4. Katy Trail
This is one of two of my picks for the best hike in Texas. Check out TravelAwaits’ picks for the best hikes in all 50 states here. Hardcore hikers may scoff at this next suggestion, but it is one of my favorite trails in Texas. This path was established in the mid-1800s when Union Pacific laid down steel tracks connecting Missouri, Kansas, and Texas. More than 150 years later, a group of local residents and businesses transformed the abandoned railroad line into a 3.5-mile, tree-lined escape from the hustle and bustle of the Big D.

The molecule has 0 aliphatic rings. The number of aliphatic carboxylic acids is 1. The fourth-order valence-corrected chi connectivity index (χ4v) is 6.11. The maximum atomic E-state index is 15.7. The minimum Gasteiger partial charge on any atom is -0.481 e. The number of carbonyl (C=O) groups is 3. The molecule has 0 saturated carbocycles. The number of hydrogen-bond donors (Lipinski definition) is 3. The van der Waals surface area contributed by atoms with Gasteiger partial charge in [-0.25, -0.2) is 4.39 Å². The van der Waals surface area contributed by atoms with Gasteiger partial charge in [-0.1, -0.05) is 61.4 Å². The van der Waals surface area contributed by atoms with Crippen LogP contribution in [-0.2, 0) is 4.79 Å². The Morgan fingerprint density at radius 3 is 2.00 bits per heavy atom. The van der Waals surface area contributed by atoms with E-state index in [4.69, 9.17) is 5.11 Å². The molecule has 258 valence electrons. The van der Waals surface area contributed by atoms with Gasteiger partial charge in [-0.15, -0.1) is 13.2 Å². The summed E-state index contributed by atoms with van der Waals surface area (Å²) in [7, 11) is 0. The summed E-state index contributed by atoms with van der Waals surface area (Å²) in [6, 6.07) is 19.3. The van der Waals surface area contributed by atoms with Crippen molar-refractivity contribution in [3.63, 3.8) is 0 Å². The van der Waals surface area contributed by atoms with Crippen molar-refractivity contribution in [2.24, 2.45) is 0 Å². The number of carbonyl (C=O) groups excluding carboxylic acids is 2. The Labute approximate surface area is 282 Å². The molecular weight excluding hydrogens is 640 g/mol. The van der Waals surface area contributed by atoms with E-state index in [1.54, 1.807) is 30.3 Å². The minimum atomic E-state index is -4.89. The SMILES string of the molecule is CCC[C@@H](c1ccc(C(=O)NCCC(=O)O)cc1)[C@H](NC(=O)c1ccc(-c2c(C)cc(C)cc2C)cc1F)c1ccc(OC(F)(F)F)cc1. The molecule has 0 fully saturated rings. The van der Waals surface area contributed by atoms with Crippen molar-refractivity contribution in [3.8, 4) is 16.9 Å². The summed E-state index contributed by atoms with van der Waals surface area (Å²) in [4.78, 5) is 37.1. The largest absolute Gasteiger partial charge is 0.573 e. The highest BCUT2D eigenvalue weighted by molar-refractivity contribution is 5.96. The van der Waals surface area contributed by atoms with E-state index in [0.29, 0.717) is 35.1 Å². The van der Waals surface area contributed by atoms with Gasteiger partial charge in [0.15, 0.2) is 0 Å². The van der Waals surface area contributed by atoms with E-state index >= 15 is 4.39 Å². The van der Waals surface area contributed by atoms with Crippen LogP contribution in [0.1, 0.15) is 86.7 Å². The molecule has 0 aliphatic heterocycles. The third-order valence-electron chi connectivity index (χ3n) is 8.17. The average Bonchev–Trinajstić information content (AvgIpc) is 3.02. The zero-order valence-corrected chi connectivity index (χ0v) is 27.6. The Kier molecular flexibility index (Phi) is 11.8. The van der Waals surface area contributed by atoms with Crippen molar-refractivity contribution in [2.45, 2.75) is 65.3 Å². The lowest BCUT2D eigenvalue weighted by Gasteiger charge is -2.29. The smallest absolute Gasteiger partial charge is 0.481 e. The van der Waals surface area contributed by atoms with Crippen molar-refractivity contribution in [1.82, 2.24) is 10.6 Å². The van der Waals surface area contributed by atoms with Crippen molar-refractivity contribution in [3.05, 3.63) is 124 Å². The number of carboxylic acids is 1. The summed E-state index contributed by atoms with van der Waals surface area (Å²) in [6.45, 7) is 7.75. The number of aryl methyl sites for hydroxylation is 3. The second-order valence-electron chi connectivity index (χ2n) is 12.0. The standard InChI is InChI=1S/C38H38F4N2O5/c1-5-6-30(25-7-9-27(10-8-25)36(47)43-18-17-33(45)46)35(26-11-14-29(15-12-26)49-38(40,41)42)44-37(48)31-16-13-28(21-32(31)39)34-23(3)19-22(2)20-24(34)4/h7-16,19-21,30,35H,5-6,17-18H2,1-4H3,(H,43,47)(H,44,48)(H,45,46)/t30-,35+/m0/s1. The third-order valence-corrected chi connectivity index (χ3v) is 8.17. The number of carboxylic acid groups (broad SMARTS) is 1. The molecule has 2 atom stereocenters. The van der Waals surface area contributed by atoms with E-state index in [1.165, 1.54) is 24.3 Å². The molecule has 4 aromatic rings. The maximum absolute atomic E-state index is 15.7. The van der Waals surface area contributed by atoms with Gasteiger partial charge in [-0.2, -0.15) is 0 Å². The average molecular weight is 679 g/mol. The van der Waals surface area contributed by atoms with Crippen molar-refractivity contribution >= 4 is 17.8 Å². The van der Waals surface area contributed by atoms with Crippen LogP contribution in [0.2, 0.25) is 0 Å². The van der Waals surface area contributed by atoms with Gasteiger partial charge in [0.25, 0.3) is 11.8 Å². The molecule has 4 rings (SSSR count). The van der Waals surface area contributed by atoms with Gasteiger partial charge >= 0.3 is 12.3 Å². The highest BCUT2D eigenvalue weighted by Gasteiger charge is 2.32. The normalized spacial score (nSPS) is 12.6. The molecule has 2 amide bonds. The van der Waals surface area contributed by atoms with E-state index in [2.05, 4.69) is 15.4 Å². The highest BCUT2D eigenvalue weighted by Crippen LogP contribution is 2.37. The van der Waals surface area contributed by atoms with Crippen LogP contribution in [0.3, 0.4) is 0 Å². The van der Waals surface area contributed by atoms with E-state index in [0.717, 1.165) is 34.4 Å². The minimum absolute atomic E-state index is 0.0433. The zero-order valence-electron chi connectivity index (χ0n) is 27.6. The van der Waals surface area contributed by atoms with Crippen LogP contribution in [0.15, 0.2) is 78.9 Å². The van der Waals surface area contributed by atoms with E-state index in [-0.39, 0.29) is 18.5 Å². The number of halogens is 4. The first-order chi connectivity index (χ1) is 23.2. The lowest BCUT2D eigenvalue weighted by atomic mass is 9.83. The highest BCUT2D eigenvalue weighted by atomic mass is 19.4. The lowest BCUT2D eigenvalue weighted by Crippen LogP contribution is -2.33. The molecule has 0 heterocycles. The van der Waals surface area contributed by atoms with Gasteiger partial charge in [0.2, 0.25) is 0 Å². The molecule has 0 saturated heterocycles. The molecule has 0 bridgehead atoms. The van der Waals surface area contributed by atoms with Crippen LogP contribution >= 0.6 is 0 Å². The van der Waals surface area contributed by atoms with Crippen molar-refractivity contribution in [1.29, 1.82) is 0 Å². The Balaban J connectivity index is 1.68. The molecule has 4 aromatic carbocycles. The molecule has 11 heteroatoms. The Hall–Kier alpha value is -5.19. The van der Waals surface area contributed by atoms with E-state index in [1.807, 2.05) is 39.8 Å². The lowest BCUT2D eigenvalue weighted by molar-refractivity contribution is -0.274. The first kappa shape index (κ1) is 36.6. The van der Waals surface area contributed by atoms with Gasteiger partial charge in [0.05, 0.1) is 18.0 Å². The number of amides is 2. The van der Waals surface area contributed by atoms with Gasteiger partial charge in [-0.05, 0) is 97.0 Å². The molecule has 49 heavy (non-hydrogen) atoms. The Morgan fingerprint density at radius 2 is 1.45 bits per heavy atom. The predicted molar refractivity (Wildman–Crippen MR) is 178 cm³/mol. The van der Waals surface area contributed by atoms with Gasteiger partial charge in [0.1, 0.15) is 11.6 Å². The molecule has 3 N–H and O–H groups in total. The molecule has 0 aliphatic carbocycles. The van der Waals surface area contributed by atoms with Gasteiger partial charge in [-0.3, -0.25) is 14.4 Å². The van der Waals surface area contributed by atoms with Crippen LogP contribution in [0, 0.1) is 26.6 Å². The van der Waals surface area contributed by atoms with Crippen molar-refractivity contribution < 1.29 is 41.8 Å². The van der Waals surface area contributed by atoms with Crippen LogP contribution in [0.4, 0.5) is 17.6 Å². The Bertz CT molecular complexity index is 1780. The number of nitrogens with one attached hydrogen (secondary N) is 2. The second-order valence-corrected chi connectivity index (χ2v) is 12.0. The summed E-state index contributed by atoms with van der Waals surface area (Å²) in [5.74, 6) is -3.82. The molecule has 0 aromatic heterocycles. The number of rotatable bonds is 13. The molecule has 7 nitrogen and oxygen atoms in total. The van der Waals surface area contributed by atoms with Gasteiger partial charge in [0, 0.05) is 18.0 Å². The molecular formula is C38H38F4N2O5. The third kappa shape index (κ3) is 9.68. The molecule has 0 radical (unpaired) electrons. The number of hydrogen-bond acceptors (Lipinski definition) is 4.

I love staying at Hotel Zaza, a unique boutique hotel in Dallas’s Victory Park neighborhood, and it’s easy to jump on the Katy Trail for a quick run in the morning or a long walk in the evening when I am in Dallas for work.
5. Cedar Ridge Preserve
Just 20 minutes southwest of downtown Dallas, on the east bank of Joe Pool Lake, Cedar Ridge Preserve protects 600 acres of wildlife and natural beauty in the Texas Hill Country.
If you are visiting the Dallas-Fort Worth area in the early spring, check out the mile-long Bluebonnet Trail to drink in the lush landscape and beautiful wildflowers in bloom. For a longer walk, the 2.4-mile Cattail Pond Loop rounds the northwestern edge of a small lake about halfway through the journey.
Cedar Ridge Preserve also offers two ADA-accessible experiences, the Little Bluestem and Butterfly Garden Trails.
6. Ann And Roy Butler Hike-And-Bike Trail